El Paso has an even colder shoulder for Trump than the one he typically gets from Melania.

Courtesy of USA Today

Rep. Veronica Escobar, D-Texas, had a message for President Donald Trump.

The Texas Democrat, who represents El Paso, the site of a recent mass shooting that left at least 20 people dead, said that Trump was “not welcome” in El Paso if he came to visit because of his inflammatory rhetoric about Latinos and immigrants.

“Words have consequences. The president has made my community and my people the enemy,” said Escobar on MSNBC’s “Morning Joe.” “He has told the country that we are people to be feared, people to be hated.”

“I hope that [Trump] has the self-awareness to understand that we are in pain, and we are mourning, and we are doing the very best in our typical, graceful, El Paso way to be resilient,” Escobar continued. “And so I would ask his staff and his team to consider the fact that his words and his actions have played a role in this.”

It is not just a Democratic congresswoman who feels this way either.

Courtesy of The New Yorker:

On Sunday evening in El Paso, Texas, more than a thousand people marched peacefully, carrying signs and flowers, from a city park to the offices of an immigrant-advocacy group. Some identified as progressive activists of one kind or another, but the majority were simply residents—entire families, in many cases—demanding political change a day after a mass shooting near their homes. “Silence is Violence,” one handwritten sign read. “crusius the killer, trump the accomplice,” another read. Yellow flowers represented the twenty killed on Saturday, in a mass shooting at a shopping center in El Paso patronized largely by Hispanics. Volunteers with the Border Network for Human Rights, wearing T-shirts printed with the phrase “Hugs Not Walls,” handed out bottled water in the heat. The event was billed as a “prayer march and rally against hate,” organized by the Border Network and Las Americas Immigrant Advocacy Center, whose offices were its end point. It was a quiet walk. But, when engaged, walkers had plenty to say, particularly about Donald Trump’s relationship to the two hundred and fiftieth mass shooting of 2019. (There have since been five more, including the attack in Dayton, Ohio, where nine were shot to death on Sunday morning.)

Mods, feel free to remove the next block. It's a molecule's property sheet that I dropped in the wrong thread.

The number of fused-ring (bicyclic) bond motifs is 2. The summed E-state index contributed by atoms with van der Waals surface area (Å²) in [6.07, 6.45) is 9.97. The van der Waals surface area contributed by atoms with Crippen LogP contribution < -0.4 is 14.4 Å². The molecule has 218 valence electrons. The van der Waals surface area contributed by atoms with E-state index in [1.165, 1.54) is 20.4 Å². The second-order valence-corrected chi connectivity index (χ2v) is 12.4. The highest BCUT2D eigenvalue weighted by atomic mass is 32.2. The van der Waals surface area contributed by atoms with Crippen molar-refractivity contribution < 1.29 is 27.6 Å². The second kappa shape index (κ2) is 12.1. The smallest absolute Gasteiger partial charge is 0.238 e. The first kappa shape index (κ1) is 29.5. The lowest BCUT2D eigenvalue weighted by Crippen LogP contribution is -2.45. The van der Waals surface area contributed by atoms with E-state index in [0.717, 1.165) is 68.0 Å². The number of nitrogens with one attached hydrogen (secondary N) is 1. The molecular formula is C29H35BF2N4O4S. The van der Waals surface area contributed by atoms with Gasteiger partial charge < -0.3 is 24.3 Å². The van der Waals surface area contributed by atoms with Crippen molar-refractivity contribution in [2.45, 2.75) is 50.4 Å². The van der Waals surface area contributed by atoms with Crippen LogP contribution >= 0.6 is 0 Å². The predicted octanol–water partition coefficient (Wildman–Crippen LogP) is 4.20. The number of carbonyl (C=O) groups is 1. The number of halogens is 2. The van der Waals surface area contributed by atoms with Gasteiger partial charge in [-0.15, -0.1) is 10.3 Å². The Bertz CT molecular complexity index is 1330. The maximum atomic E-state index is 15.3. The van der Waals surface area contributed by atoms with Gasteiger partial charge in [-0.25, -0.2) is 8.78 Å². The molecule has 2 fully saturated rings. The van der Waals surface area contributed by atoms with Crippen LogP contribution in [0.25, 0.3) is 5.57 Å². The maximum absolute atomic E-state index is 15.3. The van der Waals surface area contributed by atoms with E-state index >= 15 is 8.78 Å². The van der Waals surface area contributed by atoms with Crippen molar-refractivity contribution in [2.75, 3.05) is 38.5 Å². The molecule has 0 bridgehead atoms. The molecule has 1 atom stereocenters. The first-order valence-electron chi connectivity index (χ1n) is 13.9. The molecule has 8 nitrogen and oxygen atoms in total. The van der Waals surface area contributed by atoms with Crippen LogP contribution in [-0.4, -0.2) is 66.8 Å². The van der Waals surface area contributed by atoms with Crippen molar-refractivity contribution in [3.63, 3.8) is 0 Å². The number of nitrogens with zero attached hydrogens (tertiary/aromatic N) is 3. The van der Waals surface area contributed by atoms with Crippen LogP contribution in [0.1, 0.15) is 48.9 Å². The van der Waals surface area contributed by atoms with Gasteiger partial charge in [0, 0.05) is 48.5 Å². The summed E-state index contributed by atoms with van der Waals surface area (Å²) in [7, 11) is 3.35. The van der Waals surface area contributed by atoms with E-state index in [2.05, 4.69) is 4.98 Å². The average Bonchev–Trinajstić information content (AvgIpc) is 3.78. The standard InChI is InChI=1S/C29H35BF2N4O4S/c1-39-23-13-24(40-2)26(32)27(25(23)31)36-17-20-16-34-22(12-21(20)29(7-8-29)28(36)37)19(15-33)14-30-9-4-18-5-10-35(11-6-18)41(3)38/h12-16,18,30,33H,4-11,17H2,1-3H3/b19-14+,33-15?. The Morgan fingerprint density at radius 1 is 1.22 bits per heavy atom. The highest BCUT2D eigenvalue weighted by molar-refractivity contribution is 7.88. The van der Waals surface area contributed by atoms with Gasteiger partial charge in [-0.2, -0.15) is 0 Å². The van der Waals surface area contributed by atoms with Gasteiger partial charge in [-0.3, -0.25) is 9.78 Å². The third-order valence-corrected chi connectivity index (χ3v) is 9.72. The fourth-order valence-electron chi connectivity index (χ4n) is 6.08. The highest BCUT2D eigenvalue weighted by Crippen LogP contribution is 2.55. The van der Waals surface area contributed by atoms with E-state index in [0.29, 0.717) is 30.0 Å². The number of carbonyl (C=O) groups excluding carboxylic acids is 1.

“Racism has a name,” Fernando Garcia, the founder and executive director of the Border Network, told me in his offices, hours before the march. “And that name lives in the White House. That name is Donald Trump. His rhetoric brought this violence to El Paso.” Garcia went on. “Today we march in the streets. Tomorrow it will be the elections. We will get this racism out of the White House.”

Yeah, that is not exactly a warm welcome waiting there for Trump.

Part of the problem could also be that he still owes them money.

Courtesy of Mother Jones

President Donald Trump is sending “thoughts and prayers” to El Paso, Texas, following the shooting that killed 22 people there. What he’s not sending is the money he owes the city. Trump’s 2020 reelection campaign owes El Paso more than half a million dollars in police bills and late fees for a campaign visit he made in February.

The Trump campaign racked up $569,204.63 in debt to El Paso, the Center for Public Integrity reports. And El Paso is only one of several cities where Trump has rallied and dashed.

Damn, this guy never pays his bills. 

No Trump needs to stay the hell away from EL Paso. 

Those poor people have suffered enough.